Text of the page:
Tuesday, May 20, 2008
Charleston Tea Plantation - Part 2
After the Charleston Tea Plantation trolley tour, our next stop was "the plant," which some clever soul decided visitors should enter through the gift shop. (It would have taken the Green Giant to keep me *away* from the gift shop, but I digress.) After spotting a number of nice souvenirs that would be going home with me, DH and I got in line for the tour and were among the 28 in this group.
It was a very orderly tour, and I was pleased to see there were a number of things in place to make the experience more enjoyable for tourists. For example, a large mirror-like piece (I'm betting it wasn't a real mirror) was hanging over the processing machinery so visitors could see it at work. You can see in the top photo here that the mirror is suspended from the ceiling of the facility. The withering bed, shown in these two photos, can hold 5,000 pounds of tea leaves and is where the leaves rest for 18 hours. During this time, about 12 percent of the moisture is removed.
And this is the rotovane, a cylinder chamber with "teeth" where the tea leaves are shredded. Why are they shredded? So the liquid cells are ruptured, exposing the leaf to oxygen. After this stage the leaves go to an oxidation bed, and as many of us have learned, their time in the oxidation bed determines whether the tea ends up as black, green or oolong. (I've learned that sharing this one simple fact with folks will REALLY make you sound like an expert. They are just amazed that you don't have fields with green tea plants, black tea plants and white tea plants. Kinda cool to know, isn't it!)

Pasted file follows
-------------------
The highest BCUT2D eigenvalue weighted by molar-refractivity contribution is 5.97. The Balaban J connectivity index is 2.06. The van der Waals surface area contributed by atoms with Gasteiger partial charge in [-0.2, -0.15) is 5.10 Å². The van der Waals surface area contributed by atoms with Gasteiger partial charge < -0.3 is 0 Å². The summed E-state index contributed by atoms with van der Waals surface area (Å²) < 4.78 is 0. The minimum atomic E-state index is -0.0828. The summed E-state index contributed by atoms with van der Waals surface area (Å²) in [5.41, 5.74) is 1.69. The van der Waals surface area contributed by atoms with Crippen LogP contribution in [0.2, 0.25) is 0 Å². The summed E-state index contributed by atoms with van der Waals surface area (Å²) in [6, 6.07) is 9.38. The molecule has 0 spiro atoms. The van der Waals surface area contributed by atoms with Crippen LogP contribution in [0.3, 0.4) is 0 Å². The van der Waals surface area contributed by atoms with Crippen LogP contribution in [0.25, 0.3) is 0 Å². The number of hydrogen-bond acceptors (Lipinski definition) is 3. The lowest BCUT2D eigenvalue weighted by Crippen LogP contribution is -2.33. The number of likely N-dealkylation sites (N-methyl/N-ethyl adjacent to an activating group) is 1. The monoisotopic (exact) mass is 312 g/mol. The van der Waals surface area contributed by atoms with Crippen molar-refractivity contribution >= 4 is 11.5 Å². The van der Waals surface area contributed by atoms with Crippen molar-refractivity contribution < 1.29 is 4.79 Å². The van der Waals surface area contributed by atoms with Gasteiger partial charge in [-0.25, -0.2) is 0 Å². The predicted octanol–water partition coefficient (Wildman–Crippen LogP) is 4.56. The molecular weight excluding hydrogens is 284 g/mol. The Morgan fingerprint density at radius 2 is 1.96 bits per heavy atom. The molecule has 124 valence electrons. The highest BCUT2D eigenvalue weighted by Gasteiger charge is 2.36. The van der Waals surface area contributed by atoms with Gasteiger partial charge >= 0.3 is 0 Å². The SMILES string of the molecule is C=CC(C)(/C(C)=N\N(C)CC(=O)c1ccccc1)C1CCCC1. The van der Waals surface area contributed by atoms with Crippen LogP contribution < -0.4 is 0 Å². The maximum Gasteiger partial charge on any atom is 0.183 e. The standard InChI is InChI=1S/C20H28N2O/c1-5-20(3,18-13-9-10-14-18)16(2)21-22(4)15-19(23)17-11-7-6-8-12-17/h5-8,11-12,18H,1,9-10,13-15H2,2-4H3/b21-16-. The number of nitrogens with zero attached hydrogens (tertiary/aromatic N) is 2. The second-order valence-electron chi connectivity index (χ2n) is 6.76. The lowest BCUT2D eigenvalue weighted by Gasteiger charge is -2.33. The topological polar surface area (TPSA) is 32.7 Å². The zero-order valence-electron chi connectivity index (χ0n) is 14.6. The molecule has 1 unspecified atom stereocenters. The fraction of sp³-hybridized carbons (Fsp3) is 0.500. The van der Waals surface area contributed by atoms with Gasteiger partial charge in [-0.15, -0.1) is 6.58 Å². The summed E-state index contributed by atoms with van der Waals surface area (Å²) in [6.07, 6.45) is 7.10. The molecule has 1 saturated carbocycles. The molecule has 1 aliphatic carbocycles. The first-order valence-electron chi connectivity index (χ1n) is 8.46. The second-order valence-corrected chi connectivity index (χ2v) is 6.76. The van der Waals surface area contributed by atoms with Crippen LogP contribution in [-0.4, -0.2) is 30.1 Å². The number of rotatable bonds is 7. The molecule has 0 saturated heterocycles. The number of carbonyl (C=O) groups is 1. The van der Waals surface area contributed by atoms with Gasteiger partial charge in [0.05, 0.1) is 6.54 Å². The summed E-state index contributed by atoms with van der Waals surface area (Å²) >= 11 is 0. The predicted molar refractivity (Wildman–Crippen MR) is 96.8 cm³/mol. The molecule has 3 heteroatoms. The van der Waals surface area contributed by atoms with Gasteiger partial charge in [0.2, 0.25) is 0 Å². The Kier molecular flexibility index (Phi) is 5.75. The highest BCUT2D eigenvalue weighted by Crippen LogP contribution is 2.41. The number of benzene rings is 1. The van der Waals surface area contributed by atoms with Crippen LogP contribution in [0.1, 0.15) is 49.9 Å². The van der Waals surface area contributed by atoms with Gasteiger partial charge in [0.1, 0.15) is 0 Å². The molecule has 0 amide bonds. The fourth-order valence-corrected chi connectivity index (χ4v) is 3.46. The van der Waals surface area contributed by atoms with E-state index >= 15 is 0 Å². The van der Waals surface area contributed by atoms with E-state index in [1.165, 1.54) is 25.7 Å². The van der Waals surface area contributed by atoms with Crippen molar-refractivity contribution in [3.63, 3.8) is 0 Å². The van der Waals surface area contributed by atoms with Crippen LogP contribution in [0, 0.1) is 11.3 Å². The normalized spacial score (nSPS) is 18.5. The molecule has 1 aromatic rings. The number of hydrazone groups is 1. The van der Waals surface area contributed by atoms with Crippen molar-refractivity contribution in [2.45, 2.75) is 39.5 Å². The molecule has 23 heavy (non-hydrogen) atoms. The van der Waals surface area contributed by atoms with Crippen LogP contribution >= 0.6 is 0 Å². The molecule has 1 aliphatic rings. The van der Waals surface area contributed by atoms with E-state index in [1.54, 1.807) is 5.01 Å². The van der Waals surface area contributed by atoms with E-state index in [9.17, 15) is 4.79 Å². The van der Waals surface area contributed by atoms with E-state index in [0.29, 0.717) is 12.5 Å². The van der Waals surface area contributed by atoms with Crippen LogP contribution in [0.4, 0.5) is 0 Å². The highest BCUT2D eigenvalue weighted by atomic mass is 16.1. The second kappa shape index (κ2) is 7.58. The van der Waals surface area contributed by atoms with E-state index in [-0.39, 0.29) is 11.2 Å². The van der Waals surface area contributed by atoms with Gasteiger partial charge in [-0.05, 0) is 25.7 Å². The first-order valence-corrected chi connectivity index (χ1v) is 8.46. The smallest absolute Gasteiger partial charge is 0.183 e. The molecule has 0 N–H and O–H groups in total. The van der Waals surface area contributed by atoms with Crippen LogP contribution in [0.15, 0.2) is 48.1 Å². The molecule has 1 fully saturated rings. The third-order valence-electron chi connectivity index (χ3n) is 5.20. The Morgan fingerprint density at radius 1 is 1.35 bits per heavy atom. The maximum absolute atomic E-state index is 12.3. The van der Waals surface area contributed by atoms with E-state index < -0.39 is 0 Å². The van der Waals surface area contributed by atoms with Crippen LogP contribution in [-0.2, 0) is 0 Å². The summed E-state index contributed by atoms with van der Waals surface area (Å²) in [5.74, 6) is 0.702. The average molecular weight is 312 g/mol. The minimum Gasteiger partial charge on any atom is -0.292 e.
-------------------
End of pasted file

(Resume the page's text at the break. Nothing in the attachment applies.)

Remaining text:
Video screens are placed throughout the tour route, and you hear from the Bigelows, who now own the tea plantation, as well as a narrator who shares a bit of the place's history. I was pleased to learn about the roots (literal and figurative) of the tea plants at Charleston Tea Plantation. It turns out there were two tea businesses in South Carolina in the late 1800s, the Pinehurst Tea Plantation in Summerville, founded by a Dr. Charles Shepard, and Golden Grove Tea Company (googling reveals Golden Grove had a tea farm in Greenville). The businesses didn't last but their tea plants did, and so plants at the Charleston Tea Plantation, founded in 1960, are descendants of those plants imported from China and India and grown in South Carolina more than a hundred years ago. And now let's wind this up and end our mini-tour of the CTP. A few final photos:
A small greenhouse was set up for the festival, and it contained some nice posters outlining the process by which they clone new tea plants.
This clever sign emphasizes the fact you'll have to travel a few miles to find the next closest tea plantation. In the background are musicians who performed at the festival.
And finally, one last look at those vast rows of tea. Can you see why I am now obsessed with finding a tea plant of my own to grow? I was hoping they'd have some for sale so I could buy two: one for me, and one for my green-thumbed friend Sandra, who would successfully grow hers and give me a cutting when mine died. But alas, no. I did, however, leave with a sackful of goodies from the gift shop, and if you're not Charleston Tea Plantation-ed out yet, I'll share that tomorrow!